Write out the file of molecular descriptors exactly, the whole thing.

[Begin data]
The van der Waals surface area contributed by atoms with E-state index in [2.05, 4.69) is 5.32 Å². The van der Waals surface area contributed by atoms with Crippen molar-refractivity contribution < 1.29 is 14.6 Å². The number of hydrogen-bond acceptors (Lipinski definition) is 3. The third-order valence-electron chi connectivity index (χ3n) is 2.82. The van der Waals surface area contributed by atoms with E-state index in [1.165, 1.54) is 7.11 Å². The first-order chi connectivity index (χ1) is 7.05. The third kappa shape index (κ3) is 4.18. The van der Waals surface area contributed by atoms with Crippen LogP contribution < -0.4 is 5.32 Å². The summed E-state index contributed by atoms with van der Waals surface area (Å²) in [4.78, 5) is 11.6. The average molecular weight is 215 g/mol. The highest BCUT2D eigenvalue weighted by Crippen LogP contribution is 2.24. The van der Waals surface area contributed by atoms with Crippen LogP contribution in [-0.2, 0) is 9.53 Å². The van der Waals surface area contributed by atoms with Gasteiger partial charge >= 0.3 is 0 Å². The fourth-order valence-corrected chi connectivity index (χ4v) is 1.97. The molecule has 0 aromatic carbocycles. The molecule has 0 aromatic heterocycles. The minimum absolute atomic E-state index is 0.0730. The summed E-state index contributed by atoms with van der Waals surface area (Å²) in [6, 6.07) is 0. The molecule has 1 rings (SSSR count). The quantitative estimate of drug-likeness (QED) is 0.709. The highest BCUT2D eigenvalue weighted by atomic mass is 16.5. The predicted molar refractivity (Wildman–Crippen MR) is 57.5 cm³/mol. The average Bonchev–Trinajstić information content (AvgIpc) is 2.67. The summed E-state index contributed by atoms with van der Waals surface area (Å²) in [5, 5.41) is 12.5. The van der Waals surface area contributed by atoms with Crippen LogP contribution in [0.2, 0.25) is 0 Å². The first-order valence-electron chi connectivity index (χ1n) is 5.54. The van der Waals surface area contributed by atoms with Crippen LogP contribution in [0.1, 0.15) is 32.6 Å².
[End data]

The van der Waals surface area contributed by atoms with E-state index in [2.05, 4.69) is 5.32 Å². The van der Waals surface area contributed by atoms with Crippen molar-refractivity contribution < 1.29 is 14.6 Å². The number of hydrogen-bond acceptors (Lipinski definition) is 3. The third-order valence-electron chi connectivity index (χ3n) is 2.82. The van der Waals surface area contributed by atoms with E-state index in [1.165, 1.54) is 7.11 Å². The first-order chi connectivity index (χ1) is 7.05. The third kappa shape index (κ3) is 4.18. The van der Waals surface area contributed by atoms with Crippen LogP contribution < -0.4 is 5.32 Å². The summed E-state index contributed by atoms with van der Waals surface area (Å²) in [4.78, 5) is 11.6. The average molecular weight is 215 g/mol. The highest BCUT2D eigenvalue weighted by Crippen LogP contribution is 2.24. The van der Waals surface area contributed by atoms with Crippen LogP contribution in [-0.2, 0) is 9.53 Å². The van der Waals surface area contributed by atoms with Gasteiger partial charge >= 0.3 is 0 Å². The fourth-order valence-corrected chi connectivity index (χ4v) is 1.97. The molecule has 0 aromatic carbocycles. The molecule has 0 aromatic heterocycles. The minimum absolute atomic E-state index is 0.0730. The summed E-state index contributed by atoms with van der Waals surface area (Å²) in [6, 6.07) is 0. The molecule has 1 rings (SSSR count). The quantitative estimate of drug-likeness (QED) is 0.709. The highest BCUT2D eigenvalue weighted by atomic mass is 16.5. The predicted molar refractivity (Wildman–Crippen MR) is 57.5 cm³/mol. The average Bonchev–Trinajstić information content (AvgIpc) is 2.67. The summed E-state index contributed by atoms with van der Waals surface area (Å²) in [5, 5.41) is 12.5. The van der Waals surface area contributed by atoms with Crippen LogP contribution in [0.2, 0.25) is 0 Å². The first-order valence-electron chi connectivity index (χ1n) is 5.54. The van der Waals surface area contributed by atoms with Crippen LogP contribution in [0.1, 0.15) is 32.6 Å².